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Revised Notice of Intent To Prepare a Resource Management Plan and Associated Environmental Impact Statement for the Carrizo Plain National Monument, California

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Bureau of Land Management, Interior.


Notice of Intent.


This notice is a revision of the April 24, 2002 Notice of Intent (Federal Register Volume 67, Number 79, pages 20152-20153). In compliance with the National Environmental Policy Act of 1969 (NEPA), the Federal Land Policy Management Act of 1976 (FLPMA, and the Code of Federal Regulations (40 CFR 1501.7, 43 CFR 1610.2), notice is hereby given that the Bureau of Land Management (BLM) intends to initiate a new scoping process for a Resource Management Plan and Environmental Impact Statement (RMP/EIS). Previously, the BLM announced that an Environmental Assessment would be prepared in connection with the RMP for the Carrizo Plain National Monument. By this notice, the BLM is announcing public scoping meetings.


Specific dates and locations of public meetings will be announced at least 15 days in advance through local news media and on BLM's Web site, We will provide additional formal opportunities for public participation upon publication of the Draft RMP/EIS, expected to be ready for public review and comment sometime in 2007.


Written scoping comments should be sent to: Monument Manager, Carrizo Plain National Monument, Bakersfield Field Office, 3801 Pegasus Drive, Bakersfield, Calif. 93308. Scoping comments previously submitted following publication of the 2002 Notice of Intent are still valid and will be considered together with comments received pursuant to this revised notice. Commentors do not need to resubmit comments but may provide additional comments or clarifications of those previously made.

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Monument Manager, Carrizo Plain National Monument, Bakersfield Field Office, 3801 Pegasus Drive, Bakersfield, Calif. 93308 or telephone (661) 391-6000.

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With the recent appointment of the new Carrizo Plain National Monument Advisory Committee, the BLM is resuming work with the public on developing a draft RMP to guide future management of the Monument.

BLM has decided to prepare an EIS to support the plan, based on public requests and BLM's interest in expanding public involvement in the planning process. The BLM will use an interdisciplinary approach to develop the RMP in order to consider the variety of resource issues and concerns identified during scoping.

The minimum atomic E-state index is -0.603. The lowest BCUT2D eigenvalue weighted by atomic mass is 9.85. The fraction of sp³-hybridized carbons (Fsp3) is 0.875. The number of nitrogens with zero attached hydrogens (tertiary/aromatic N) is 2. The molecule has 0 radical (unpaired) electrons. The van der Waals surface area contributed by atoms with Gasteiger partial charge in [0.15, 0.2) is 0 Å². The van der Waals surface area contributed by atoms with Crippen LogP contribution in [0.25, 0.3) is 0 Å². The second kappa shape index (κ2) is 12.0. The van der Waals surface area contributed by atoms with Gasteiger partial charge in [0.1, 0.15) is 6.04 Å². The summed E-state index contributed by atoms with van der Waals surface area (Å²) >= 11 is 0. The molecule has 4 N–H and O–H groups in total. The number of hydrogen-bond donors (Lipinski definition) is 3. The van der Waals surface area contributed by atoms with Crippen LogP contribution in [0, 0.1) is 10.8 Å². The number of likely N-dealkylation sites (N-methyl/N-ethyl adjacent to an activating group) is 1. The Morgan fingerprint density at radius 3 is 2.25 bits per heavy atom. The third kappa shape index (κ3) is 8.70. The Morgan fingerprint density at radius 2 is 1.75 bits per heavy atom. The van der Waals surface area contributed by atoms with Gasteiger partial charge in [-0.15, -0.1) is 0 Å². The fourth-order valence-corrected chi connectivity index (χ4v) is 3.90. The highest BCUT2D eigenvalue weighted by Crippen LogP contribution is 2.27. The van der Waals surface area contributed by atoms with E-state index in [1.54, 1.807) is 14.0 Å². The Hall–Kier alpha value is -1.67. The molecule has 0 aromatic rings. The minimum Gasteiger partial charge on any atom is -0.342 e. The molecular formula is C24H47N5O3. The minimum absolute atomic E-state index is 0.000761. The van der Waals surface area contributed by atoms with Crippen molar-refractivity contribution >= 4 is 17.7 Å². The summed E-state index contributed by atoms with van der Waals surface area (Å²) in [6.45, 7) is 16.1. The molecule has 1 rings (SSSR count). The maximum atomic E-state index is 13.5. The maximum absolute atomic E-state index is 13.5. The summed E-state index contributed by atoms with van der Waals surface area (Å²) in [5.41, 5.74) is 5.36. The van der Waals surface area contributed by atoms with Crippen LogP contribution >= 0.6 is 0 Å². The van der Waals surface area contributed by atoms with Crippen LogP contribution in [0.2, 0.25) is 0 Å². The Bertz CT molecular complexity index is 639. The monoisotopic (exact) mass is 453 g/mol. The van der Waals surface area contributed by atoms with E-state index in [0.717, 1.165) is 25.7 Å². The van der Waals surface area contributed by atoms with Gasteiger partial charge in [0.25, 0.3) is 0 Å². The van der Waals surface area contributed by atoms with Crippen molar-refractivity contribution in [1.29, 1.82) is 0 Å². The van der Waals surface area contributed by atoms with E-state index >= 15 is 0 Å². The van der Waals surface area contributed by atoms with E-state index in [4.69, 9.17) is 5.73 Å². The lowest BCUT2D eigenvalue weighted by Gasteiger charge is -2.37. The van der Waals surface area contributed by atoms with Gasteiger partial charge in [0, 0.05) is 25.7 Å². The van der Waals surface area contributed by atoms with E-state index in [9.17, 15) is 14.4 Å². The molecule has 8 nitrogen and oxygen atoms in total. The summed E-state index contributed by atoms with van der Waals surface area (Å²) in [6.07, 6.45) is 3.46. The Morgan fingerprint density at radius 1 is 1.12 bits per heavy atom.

In cooperation with the Monument Advisory Committee, the BLM and its Monument managing partners, The Nature Conservancy and the California Department of Fish and Game, will be conducting additional public scoping meetings to gather input on issues to be addressed in the draft RMP and EIS. To be most helpful, you should submit formal scoping comments within 30 days after the last public meeting. The minutes and list of attendees for each scoping meeting will be available to the public and open for 30 days after the meeting to any participant who wishes to clarify the views he or she expressed. Individual respondents may request confidentiality. If you wish to withhold your name and/or address from public review or disclosure under the Freedom of Information Act, you must state this prominently at the beginning of your written comment. The BLM will honor such requests to the extent allowed by law. All submissions from organizations or businesses, and from individuals identifying themselves as representatives or officials of organizations or businesses, are available for public inspection in their entirety.

The Carrizo Plain, the largest undeveloped remnant of the once vast San Joaquin Valley ecosystem, was designated a national monument in 2001 in recognition of its special resource values, including threatened and endangered species such as the San Joaquin kit fox, giant kangaroo rat, and blunt-nosed leopard lizard. It also contains nationally significant geological features, such as one of the best exposed examples of the 10-million year old San Andreas Fault, as well as one of the most significant cultural sites in California, at Painted Rock. In the spring, the Plain exhibits a lavish wildflower display of goldfields, purple Start Printed Page 9579owls, lupine, and the rare California jewel flower.

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Dated: November 27, 2006.

Ron Huntsinger,

Field Manager, Bakersfield Field Office.

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Editorial Note:

This document was received at the Office of the Federal Register on February 26, 2007.

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[FR Doc. E7-3640 Filed 3-1-07; 8:45 am]